Wednesday, May 02, 2018

Wednesday, May 02, 2018 10:57 am by Cristina in , , , , , ,    No comments
Culturess announces that
PBS released a list of America’s 100 best-loved books in honor of their upcoming series, The Great American Read. Told in eight segments that explore what it means to love literature, book lovers everywhere will want to tune in to this. [...]
What’s missing from the list
It does come as a shock that more classics written by women aren’t featured on the list. Virginia Woolf and Emily Brontë are just two of the significant names missing from the top 100. Are bookworms really not reading and loving Mrs. Dalloway and Wuthering Heights? If Little Women is still breaking the charts, it seems those two should be as well. (Amanda Mullen)
Entertainment Weekly lets us know that Jane Eyre is on the list.

Up & Coming Weekly reviews a local production of Jane Eyre by Sweet Tea Shakespeare.
Director Jessica Osnoe and her crew have assembled a cast worthy of bringing this show to life. Jen Pommerenke turns in a delightful performanceas Jane – the humble orphan-turned-governess. Pommerenke brings a unique and quiet charm to the role. Opposite of Pommerenke for most of the production is Richard Adlam’s Edward Rochester. Adlam’s charisma commands attention any time he is onstage.
The rest of the ensemble is a delight as well. Sweet Tea Shakespeare employs an old theater trick called “doubling,” which allows performers to work in multiple roles. This is the case with the rest of the performers in this production, who are all a pleasure in their own right.
Alexcia Thompson (Blanche Ingram/Bertha Mason) plays an essential part in the narrative and is a commanding presence. She brings such commitment to her part as Bertha, the mysterious laughing woman hidden away in the attic of Thornfield Hall, that the audience will inevitably want more of her.
Traycie Kuhm-Zapata (Mrs. Fairfax/Mary Rivers) confidently leans into her position as a source of comedic relief. Gage Long (St. John Rivers/LordIngram/Clergyman) captivates and Annalise Kelly (Adèle Varens/Hannah Smith) is a treat to watch as is Erin Fossa (Mary Ingram/Diana Rivers). Gabe Terry (Richard Mason/Host), who has a unique and rewarding delivery, rounds out this capable ensemble.
According to Osnoe, “Sweet Tea Shakespeare creates a home for beautiful, wondrous storytelling, so ‘Jane Eyre,’ the story of an orphan in search of love and home, makes perfect sense for us.”
Pommerenke agreed: “’Jane Eyre’ is a timeless story that is recognized by so many. To me, both Jane and Rochester find a home in the love and acceptance of each other. But home also comes in the form of redemption, forgiveness and family in this story.”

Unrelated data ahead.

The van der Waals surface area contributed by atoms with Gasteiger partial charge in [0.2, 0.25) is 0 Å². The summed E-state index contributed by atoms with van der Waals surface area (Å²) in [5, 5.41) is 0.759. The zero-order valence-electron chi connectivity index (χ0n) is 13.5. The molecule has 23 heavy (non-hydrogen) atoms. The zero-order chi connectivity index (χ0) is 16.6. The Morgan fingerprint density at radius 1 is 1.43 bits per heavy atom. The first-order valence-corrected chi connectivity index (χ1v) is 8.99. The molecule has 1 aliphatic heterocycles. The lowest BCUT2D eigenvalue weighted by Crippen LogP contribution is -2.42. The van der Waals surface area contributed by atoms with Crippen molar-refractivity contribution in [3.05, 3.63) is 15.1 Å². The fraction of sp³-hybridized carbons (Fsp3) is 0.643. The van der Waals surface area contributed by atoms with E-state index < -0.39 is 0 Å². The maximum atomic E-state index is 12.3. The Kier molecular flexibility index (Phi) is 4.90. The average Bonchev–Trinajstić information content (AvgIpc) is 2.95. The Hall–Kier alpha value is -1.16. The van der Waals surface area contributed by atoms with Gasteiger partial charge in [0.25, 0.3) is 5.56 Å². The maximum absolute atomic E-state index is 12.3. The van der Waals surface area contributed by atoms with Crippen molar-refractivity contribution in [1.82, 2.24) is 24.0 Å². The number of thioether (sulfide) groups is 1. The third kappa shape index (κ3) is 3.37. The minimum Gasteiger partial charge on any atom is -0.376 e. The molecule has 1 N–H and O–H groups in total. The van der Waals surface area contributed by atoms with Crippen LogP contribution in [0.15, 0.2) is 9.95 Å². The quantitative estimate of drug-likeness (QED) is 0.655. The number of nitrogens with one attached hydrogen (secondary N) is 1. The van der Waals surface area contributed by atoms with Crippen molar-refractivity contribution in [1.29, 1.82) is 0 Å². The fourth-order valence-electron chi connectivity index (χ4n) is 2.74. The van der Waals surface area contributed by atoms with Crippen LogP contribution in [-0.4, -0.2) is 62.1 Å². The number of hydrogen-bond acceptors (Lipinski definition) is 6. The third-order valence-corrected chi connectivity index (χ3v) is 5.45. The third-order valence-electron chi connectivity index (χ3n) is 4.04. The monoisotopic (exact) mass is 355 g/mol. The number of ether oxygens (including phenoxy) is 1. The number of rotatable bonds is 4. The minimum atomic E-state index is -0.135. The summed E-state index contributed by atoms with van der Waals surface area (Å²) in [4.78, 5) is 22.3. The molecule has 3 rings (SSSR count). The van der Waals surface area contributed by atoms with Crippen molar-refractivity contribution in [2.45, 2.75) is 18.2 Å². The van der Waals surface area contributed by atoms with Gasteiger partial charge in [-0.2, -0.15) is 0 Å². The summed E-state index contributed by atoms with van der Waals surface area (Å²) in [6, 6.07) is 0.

Long added that working on ‘Jane Eyre’ has been a true pleasure. “I’d have to say, besides working with a passionate cast, my favorite aspect (of this production) would have to be bringing the script to light on stage. With the help of Miss Osnoe, we’re able to bring deeper insight into Brontë’s story. My deepest hope is to connect with an audience, and I get the joy of doing that at every performance.”
It is clear that the entire cast shares in that sentiment. It is a joy to watch the company at Sweet Tea Shakespeare bring this story to life. (Shane Wilson)
Global Times (China) interviews Richard Humphreys, curator of the exhibition Landscapes of the Mind: Masterpieces from Tate Britain (1700-1980), which will run through August 5 at Shanghai Museum.
GT: What role do British landscape paintings play in British culture and how much overlap exists between British paintings and poetry, literature and film?
Humphreys: The landscape is both a background and foreground in British culture; in a small area there is astonishing variety and this has informed powerful feelings of regional identity, from the wild Highlands of Scotland to the gentle waterlines of East Anglia. British literature is unthinkable without landscape. Just consider the Yorkshire of Emily Brontë's Wuthering Heights, or Thomas Hardy's Wessex in Jude the Obscure; the Augustan poetry of James Thomson or William Wordsworth's Lake District. In the 20th century, T.S. Eliot put British (and American) landscapes at the heart of his poem Four Quartets, and in A Glastonbury Romance and other novels, John Cowper Powys made the landscape of western England almost his central character. In film we find exactly the same tendencies: Powell and Pressburger's great wartime film A Canterbury Tale brings the medieval landscape alive in modern times; the extraordinary 1950s horror film Quatermass by Val Guest shows the world of modern science invading and poisoning the idyll of rural Britain; and Michael Reeves' Witchfinder General goes back to the troubled 17th century to show the landscape as a place of dark and satanic forces. (Qi Xijia)
Dazed interviews Michael Pearce, whose latest film is Beast.